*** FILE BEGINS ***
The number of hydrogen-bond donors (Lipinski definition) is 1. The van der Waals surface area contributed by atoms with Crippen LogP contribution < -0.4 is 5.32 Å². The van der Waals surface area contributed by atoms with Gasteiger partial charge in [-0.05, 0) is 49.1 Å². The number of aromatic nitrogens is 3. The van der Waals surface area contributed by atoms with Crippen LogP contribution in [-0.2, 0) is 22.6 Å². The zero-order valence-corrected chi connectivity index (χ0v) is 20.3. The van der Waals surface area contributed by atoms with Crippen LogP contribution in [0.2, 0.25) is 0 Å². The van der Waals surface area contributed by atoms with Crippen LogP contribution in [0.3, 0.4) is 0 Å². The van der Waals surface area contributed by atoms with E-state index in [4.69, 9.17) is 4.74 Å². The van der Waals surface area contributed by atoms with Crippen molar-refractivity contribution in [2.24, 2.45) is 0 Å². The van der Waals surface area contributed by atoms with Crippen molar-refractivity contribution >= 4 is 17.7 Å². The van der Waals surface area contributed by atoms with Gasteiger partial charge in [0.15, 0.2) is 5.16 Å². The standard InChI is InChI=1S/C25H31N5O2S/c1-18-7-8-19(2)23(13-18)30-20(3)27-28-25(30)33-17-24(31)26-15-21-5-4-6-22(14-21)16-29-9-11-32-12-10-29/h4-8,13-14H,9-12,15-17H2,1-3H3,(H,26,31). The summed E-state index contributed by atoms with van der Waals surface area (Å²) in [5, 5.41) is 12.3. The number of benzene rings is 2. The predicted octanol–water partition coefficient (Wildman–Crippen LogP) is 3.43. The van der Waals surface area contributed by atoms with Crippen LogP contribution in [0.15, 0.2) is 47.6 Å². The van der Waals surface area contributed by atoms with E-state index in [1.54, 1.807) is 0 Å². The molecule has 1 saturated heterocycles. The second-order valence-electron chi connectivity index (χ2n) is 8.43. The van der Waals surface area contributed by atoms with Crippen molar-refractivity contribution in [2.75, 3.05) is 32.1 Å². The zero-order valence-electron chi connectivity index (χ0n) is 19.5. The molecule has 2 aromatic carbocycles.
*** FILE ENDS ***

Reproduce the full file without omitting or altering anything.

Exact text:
The number of hydrogen-bond donors (Lipinski definition) is 1. The van der Waals surface area contributed by atoms with Crippen LogP contribution < -0.4 is 5.32 Å². The van der Waals surface area contributed by atoms with Gasteiger partial charge in [-0.05, 0) is 49.1 Å². The number of aromatic nitrogens is 3. The van der Waals surface area contributed by atoms with Crippen LogP contribution in [-0.2, 0) is 22.6 Å². The zero-order valence-corrected chi connectivity index (χ0v) is 20.3. The van der Waals surface area contributed by atoms with Crippen LogP contribution in [0.2, 0.25) is 0 Å². The van der Waals surface area contributed by atoms with Crippen LogP contribution in [0.3, 0.4) is 0 Å². The van der Waals surface area contributed by atoms with E-state index in [4.69, 9.17) is 4.74 Å². The van der Waals surface area contributed by atoms with Crippen molar-refractivity contribution in [2.24, 2.45) is 0 Å². The van der Waals surface area contributed by atoms with Crippen molar-refractivity contribution >= 4 is 17.7 Å². The van der Waals surface area contributed by atoms with Gasteiger partial charge in [0.15, 0.2) is 5.16 Å². The standard InChI is InChI=1S/C25H31N5O2S/c1-18-7-8-19(2)23(13-18)30-20(3)27-28-25(30)33-17-24(31)26-15-21-5-4-6-22(14-21)16-29-9-11-32-12-10-29/h4-8,13-14H,9-12,15-17H2,1-3H3,(H,26,31). The summed E-state index contributed by atoms with van der Waals surface area (Å²) in [5, 5.41) is 12.3. The number of benzene rings is 2. The predicted octanol–water partition coefficient (Wildman–Crippen LogP) is 3.43. The van der Waals surface area contributed by atoms with Crippen LogP contribution in [0.15, 0.2) is 47.6 Å². The van der Waals surface area contributed by atoms with E-state index in [1.54, 1.807) is 0 Å². The molecule has 1 saturated heterocycles. The second-order valence-electron chi connectivity index (χ2n) is 8.43. The van der Waals surface area contributed by atoms with Crippen molar-refractivity contribution in [2.75, 3.05) is 32.1 Å². The zero-order valence-electron chi connectivity index (χ0n) is 19.5. The molecule has 2 aromatic carbocycles.